polyglot

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English[edit]

Etymology[edit]

PIE word
*glōgʰs
The beginning of the Book of Genesis in the Complutensian Polyglot Bible (completed 1517), the first printed polyglot (noun sense 1) of the entire Bible. On this page, the text is in (above, left to right) Greek, Latin, and Hebrew, with (below, left to right) the text of the Targum Onkelos in Aramaic with its own Latin translation.

Borrowed from Koine Greek πολύγλωττος (polúglōttos, speaking many languages, multilingual), Attic Greek πολύγλωττος (polúglōttos, many-tongued), alternative forms of Ancient Greek πολῠ́γλωσσος (polúglōssos, speaking many languages, multilingual), from πολῠ́ς (polús, a lot of, many) (ultimately from Proto-Indo-European *pleh₁- (to fill)) + Attic Greek γλῶττα (glôtta), Ancient Greek γλῶσσᾰ (glôssa, tongue; language) (ultimately from Proto-Indo-European *glōgʰs (tip of corn)) + -ος (-os, suffix forming o-grade action nouns).[1] The English word is analysable as poly- +‎ -glot.

Noun sense 1 (“publication in several languages”) is probably derived from Late Latin polyglottus, from Koine Greek πολύγλωττος (polúglōttos): see above.[1]

Pronunciation[edit]

Adjective[edit]

polyglot (not comparable)

  1. Of a person: speaking, or versed in, many languages; multilingual.
    Synonyms: (archaic) polyglotted, polyglottic, polylingual
  2. Containing, or made up of, several languages; specifically, of a book (especially a bible): having text translated into several languages.
    Synonyms: polyglossic, polyglottal, polyglottic, (rare) polyglottish
    a polyglot bible    a polyglot lexicon
  3. Comprising various (native) linguistic groups; multilingual.
    A polyglot region without a clearly dominant culture may develop an artificial lingua franca, such as Pidgin English in the South Sea.

Alternative forms[edit]

Coordinate terms[edit]

Derived terms[edit]

Related terms[edit]

Translations[edit]

See also[edit]

Noun[edit]

polyglot (plural polyglots)

  1. A publication in several languages; specifically, a book (especially a bible) containing several versions of the same subject matter or text in several languages.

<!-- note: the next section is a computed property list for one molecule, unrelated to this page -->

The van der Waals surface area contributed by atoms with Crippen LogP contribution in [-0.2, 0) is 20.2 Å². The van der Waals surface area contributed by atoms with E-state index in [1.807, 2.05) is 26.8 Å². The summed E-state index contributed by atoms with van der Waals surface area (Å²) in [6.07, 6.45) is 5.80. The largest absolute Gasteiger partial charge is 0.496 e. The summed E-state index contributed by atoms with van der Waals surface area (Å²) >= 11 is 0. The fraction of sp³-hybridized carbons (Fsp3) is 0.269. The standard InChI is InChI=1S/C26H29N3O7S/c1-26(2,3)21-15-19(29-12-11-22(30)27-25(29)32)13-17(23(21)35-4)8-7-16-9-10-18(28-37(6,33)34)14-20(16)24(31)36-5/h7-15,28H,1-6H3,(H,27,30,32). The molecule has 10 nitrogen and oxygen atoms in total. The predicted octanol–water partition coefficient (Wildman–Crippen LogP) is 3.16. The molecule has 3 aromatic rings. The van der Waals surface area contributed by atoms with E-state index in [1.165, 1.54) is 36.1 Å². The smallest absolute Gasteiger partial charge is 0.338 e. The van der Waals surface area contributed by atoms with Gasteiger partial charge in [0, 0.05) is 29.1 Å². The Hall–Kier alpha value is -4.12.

• 1666 October 15 (date written; Gregorian calendar), Samuel Pepys; Mynors Bright, transcriber, “October 5th, 1666”, in Henry B[enjamin] Wheatley, editor, The Diary of Samuel Pepys [], volume VI, London: George Bell & Sons []; Cambridge: Deighton Bell & Co., published 1895, OCLC 1016700617, page 7:
      [T]hose coming to the warehouses' doors fired them, and burned all the books and the pillars of the church, [] A great want thereof there will be of books, specially Latin books and foreign books; and, among others, the Polyglottes and new Bible, which he believes will be presently worth £40 a-piece.
    • 1792, William Newcome, “Arguments Shewing that an Improved Version of the Bible is Expedient”, in An Historical View of the English Biblical Translations: The Expediency of Revising by Authority our Present Translation: And the Means of Executing Such a Revision, Dublin: [] John Exshaw, OCLC 776950873, page 239:
      But ſince that period the biblical apparatus has been much enriched by the publication of polyglots; []
  2. (also figuratively) One who has mastered (especially when able to speak) several languages.
    Synonyms: multilinguist, (both rare) polyglotter, polyglottist, polylinguist
  3. (also figuratively) A mixture of languages or nomenclatures.
  4. (computing)
    1. A file that can be interpreted validly as multiple formats.
      • 2015, Joxean Koret; Elias Bachaalany, “Evading Scanners”, in The Antivirus Hacker’s Handbook, Indianapolis, Ind.: John Wiley & Sons, →ISBN, part II (Antivirus Software Evasion), page 148:
        If you are interested in polyglot file formats, take a look at the polyglot web page in the Corkami wiki. There are various example polyglots, including a PDF file that is also a valid HTML file with JavaScript, as well as a valid Windows PE executable.
    2. (programming) A program written to be valid in multiple programming languages.
  5. (obsolete) A bird able to imitate the sounds of other birds.

Alternative forms[edit]

Derived terms[edit]

Translations[edit]

The translations below need to be checked and inserted above into the appropriate translation tables, removing any numbers. Numbers do not necessarily match those in definitions. See instructions at Wiktionary:Entry layout § Translations.

References[edit]

  1. 1.0 1.1 Compare “polyglot, adj. and n.”, in OED Online Paid subscription required, Oxford, Oxfordshire: Oxford University Press, December 2020; “polyglot, adj. and n.”, in Lexico, Dictionary.com; Oxford University Press, 2019–present.

Further reading[edit]


Czech[edit]

Pronunciation[edit]

Noun[edit]

polyglot m

  1. (person): A polyglot

Dutch[edit]

Etymology[edit]

Borrowed from French polyglotte, from Ancient Greek πολύγλωττος (polúglōttos, many-tongued, polyglot), from πολύς (polús, many) + γλῶττα (glôtta, tongue, language) (Attic variant of γλῶσσα (glôssa)).

Pronunciation[edit]

  • IPA(key): /ˌpoː.liˈɣlɔt/
  • (file)
  • Hyphenation: po‧ly‧glot
  • Rhymes: -ɔt

Noun[edit]

polyglot m or f (plural polyglotten, diminutive polyglotje n, feminine polyglotte)

  1. A polyglot, one who has mastered several languages.
  2. A publication with an original texts along with translations in several languages; especially of a version of the Bible.

Alternative forms[edit]

  • (polyglot publication): polyglotte (archaic in the other sense)

Synonyms[edit]

(person; publication):

Derived terms[edit]

Descendants[edit]

  • Afrikaans: poliglot

Adjective[edit]

polyglot (not comparable)

  1. (rare) polyglot
    Synonym: polyglottisch

Inflection[edit]

Inflection of polyglot
uninflected polyglot
inflected polyglotte
comparative
positive
predicative/adverbial polyglot
indefinite m./f. sing. polyglotte
n. sing. polyglot
plural polyglotte
definite polyglotte
partitive polyglots